Legal compliance remains of paramount importance in today’s global marketplace. From an external viewpoint, all transactions are entered into by a legal entity. Being able to easily manage transaction data by legal entity is a key to achieving such compliance. Oracle Legal Entity Configurator is a new addition to Oracle E-Business Suite that enhances the ability to manage one’s legal corporate structure and track data from the legal perspective. The solution provides the foundation for features that help daily operations comply with local regulations. For example, strengthening the recognition of legal ownership enables accurate inter company documentation as well as sophisticated tax calculations specific to local jurisdictions. The legal functions set for each legal entity provide basic process controls that facilitate internal control management. Tracking one’s data from the legal perspective enables detailed reporting at legal entity, establishment, and registration level. The Oracle Legal Entity Configurator solution is built upon the principles of completeness, flexibility, and convenience.
• The centralized data model supports legal information for internal legal entities, legal authorities, and jurisdictions. It fulfills global requirements to capture specific legal information that can differ by jurisdiction
• While compliance is important, achieving compliance should not compromise flexibility in managing business operations to maintain a competitive advantage. Therefore, the user is able to maintain legal and operational organization structures as distinct and independent views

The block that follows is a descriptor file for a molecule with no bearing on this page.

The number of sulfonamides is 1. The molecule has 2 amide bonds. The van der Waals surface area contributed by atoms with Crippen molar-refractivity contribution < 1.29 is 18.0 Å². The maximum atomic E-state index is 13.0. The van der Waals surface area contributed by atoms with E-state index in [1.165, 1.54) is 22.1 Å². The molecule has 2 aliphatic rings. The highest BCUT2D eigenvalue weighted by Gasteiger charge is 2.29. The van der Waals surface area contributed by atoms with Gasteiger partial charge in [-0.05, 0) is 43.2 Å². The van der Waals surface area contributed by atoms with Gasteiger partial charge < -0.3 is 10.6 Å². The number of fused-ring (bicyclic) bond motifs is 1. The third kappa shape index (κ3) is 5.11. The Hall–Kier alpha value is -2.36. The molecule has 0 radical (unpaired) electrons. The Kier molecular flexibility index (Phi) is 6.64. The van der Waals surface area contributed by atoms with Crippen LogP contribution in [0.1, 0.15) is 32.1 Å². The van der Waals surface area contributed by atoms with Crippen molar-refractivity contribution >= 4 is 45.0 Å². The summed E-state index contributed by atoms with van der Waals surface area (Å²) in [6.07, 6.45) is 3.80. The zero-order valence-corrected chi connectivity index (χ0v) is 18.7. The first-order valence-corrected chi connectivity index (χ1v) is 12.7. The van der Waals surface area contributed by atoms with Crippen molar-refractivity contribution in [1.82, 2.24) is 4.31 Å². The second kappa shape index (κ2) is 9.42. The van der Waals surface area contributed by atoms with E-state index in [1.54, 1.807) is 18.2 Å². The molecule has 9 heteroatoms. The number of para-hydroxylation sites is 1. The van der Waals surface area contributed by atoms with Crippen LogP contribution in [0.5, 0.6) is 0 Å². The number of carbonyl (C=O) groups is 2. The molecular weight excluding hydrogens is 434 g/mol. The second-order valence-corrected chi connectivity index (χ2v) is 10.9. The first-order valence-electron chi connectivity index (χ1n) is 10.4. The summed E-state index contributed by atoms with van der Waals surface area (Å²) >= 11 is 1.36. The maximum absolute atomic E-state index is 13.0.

• To make legal compliance simple and convenient, the Oracle Legal Entity Configurator provides a single place for setting up and maintaining legal entities, legal functions, and supporting legal information
Oracle Legal Entity Configurator strengthens one’s corporate legal structure in a centralized solution. With an accurate representation of one’s internal Legal Entities, users are able to obtain a clear view of the organization and identify transactions for legal compliance and reporting. Oracle Legal Entity Configurator is the user interface that allows user to conveniently setup and manage their legal structure, legal functions, and supporting legal information in a single place. Oracle Legal Entity Configurator is built to support global requirements for legal entity information entry, supporting global requirements for registering legal entities to several domains (e.g. income tax, commercial law) by geographic region with the appropriate government/legal authorities, for the purpose of claiming and ensuring legal and/or commercial rights and responsibilities.